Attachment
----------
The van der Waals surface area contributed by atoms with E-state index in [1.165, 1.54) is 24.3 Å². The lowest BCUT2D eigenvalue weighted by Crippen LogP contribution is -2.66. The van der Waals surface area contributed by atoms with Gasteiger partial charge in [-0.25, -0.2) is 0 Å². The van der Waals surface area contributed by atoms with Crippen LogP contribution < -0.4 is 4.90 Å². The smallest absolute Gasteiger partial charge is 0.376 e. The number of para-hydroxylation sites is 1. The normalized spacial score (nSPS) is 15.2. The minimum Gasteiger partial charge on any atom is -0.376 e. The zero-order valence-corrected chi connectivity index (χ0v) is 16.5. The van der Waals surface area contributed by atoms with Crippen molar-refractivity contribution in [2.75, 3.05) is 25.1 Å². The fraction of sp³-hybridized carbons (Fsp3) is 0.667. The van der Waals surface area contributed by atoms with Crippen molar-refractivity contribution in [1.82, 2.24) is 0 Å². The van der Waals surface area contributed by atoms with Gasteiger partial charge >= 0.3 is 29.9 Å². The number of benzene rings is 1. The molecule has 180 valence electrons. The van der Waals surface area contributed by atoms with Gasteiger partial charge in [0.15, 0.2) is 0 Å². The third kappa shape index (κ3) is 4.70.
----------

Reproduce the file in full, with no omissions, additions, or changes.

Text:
The van der Waals surface area contributed by atoms with E-state index in [1.165, 1.54) is 24.3 Å². The lowest BCUT2D eigenvalue weighted by Crippen LogP contribution is -2.66. The van der Waals surface area contributed by atoms with Gasteiger partial charge in [-0.25, -0.2) is 0 Å². The van der Waals surface area contributed by atoms with Crippen LogP contribution < -0.4 is 4.90 Å². The smallest absolute Gasteiger partial charge is 0.376 e. The number of para-hydroxylation sites is 1. The normalized spacial score (nSPS) is 15.2. The minimum Gasteiger partial charge on any atom is -0.376 e. The zero-order valence-corrected chi connectivity index (χ0v) is 16.5. The van der Waals surface area contributed by atoms with Crippen molar-refractivity contribution in [2.75, 3.05) is 25.1 Å². The fraction of sp³-hybridized carbons (Fsp3) is 0.667. The van der Waals surface area contributed by atoms with Crippen molar-refractivity contribution in [1.82, 2.24) is 0 Å². The van der Waals surface area contributed by atoms with Gasteiger partial charge >= 0.3 is 29.9 Å². The number of benzene rings is 1. The molecule has 180 valence electrons. The van der Waals surface area contributed by atoms with Gasteiger partial charge in [0.15, 0.2) is 0 Å². The third kappa shape index (κ3) is 4.70.